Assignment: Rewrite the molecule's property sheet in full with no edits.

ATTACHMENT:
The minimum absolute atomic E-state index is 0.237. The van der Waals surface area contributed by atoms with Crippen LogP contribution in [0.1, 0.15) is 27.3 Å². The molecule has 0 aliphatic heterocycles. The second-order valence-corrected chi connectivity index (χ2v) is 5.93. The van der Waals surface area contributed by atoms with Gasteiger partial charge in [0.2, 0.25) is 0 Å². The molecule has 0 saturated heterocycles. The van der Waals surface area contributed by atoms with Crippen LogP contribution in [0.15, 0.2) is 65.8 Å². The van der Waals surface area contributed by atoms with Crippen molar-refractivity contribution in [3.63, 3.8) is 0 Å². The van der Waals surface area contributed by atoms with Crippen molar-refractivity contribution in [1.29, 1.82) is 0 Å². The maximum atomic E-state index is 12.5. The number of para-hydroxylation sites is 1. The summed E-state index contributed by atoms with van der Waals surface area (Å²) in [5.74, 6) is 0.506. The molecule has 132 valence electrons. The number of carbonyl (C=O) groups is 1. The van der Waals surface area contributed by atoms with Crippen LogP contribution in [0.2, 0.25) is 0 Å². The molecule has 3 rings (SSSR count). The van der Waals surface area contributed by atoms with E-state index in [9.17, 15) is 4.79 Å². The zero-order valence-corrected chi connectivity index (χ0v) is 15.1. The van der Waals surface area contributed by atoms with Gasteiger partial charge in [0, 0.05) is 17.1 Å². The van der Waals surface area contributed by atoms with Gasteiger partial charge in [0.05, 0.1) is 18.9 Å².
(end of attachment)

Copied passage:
The minimum absolute atomic E-state index is 0.237. The van der Waals surface area contributed by atoms with Crippen LogP contribution in [0.1, 0.15) is 27.3 Å². The molecule has 0 aliphatic heterocycles. The second-order valence-corrected chi connectivity index (χ2v) is 5.93. The van der Waals surface area contributed by atoms with Gasteiger partial charge in [0.2, 0.25) is 0 Å². The molecule has 0 saturated heterocycles. The van der Waals surface area contributed by atoms with Crippen LogP contribution in [0.15, 0.2) is 65.8 Å². The van der Waals surface area contributed by atoms with Crippen molar-refractivity contribution in [3.63, 3.8) is 0 Å². The van der Waals surface area contributed by atoms with Crippen molar-refractivity contribution in [1.29, 1.82) is 0 Å². The maximum atomic E-state index is 12.5. The number of para-hydroxylation sites is 1. The summed E-state index contributed by atoms with van der Waals surface area (Å²) in [5.74, 6) is 0.506. The molecule has 132 valence electrons. The number of carbonyl (C=O) groups is 1. The van der Waals surface area contributed by atoms with Crippen LogP contribution in [0.2, 0.25) is 0 Å². The molecule has 3 rings (SSSR count). The van der Waals surface area contributed by atoms with E-state index in [9.17, 15) is 4.79 Å². The zero-order valence-corrected chi connectivity index (χ0v) is 15.1. The van der Waals surface area contributed by atoms with Gasteiger partial charge in [0, 0.05) is 17.1 Å². The van der Waals surface area contributed by atoms with Gasteiger partial charge in [0.05, 0.1) is 18.9 Å².